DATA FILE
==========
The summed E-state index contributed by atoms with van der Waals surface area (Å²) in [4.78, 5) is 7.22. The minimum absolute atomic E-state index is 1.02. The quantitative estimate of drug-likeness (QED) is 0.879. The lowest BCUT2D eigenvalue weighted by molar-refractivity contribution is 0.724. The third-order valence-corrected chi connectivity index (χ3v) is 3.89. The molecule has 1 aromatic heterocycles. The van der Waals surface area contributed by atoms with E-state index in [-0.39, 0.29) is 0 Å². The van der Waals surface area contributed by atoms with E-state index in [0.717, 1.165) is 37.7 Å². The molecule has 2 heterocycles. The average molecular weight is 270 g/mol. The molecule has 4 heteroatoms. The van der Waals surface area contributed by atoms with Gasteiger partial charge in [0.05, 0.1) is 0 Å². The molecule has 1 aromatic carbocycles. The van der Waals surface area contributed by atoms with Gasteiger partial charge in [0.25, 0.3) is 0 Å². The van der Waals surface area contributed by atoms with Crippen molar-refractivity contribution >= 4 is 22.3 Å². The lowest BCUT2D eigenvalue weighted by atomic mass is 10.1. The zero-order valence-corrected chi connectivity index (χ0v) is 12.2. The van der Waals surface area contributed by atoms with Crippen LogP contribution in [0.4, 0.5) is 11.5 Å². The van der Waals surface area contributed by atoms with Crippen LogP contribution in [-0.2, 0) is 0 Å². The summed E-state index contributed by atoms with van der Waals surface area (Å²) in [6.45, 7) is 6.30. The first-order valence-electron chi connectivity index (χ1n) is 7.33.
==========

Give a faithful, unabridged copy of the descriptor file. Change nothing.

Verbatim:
The summed E-state index contributed by atoms with van der Waals surface area (Å²) in [4.78, 5) is 7.22. The minimum absolute atomic E-state index is 1.02. The quantitative estimate of drug-likeness (QED) is 0.879. The lowest BCUT2D eigenvalue weighted by molar-refractivity contribution is 0.724. The third-order valence-corrected chi connectivity index (χ3v) is 3.89. The molecule has 1 aromatic heterocycles. The van der Waals surface area contributed by atoms with E-state index in [-0.39, 0.29) is 0 Å². The van der Waals surface area contributed by atoms with E-state index in [0.717, 1.165) is 37.7 Å². The molecule has 2 heterocycles. The average molecular weight is 270 g/mol. The molecule has 4 heteroatoms. The van der Waals surface area contributed by atoms with Gasteiger partial charge in [0.05, 0.1) is 0 Å². The molecule has 1 aromatic carbocycles. The van der Waals surface area contributed by atoms with Gasteiger partial charge in [0.25, 0.3) is 0 Å². The van der Waals surface area contributed by atoms with Crippen molar-refractivity contribution >= 4 is 22.3 Å². The lowest BCUT2D eigenvalue weighted by atomic mass is 10.1. The zero-order valence-corrected chi connectivity index (χ0v) is 12.2. The van der Waals surface area contributed by atoms with Crippen LogP contribution in [0.4, 0.5) is 11.5 Å². The van der Waals surface area contributed by atoms with Crippen LogP contribution in [-0.2, 0) is 0 Å². The summed E-state index contributed by atoms with van der Waals surface area (Å²) in [6.45, 7) is 6.30. The first-order valence-electron chi connectivity index (χ1n) is 7.33.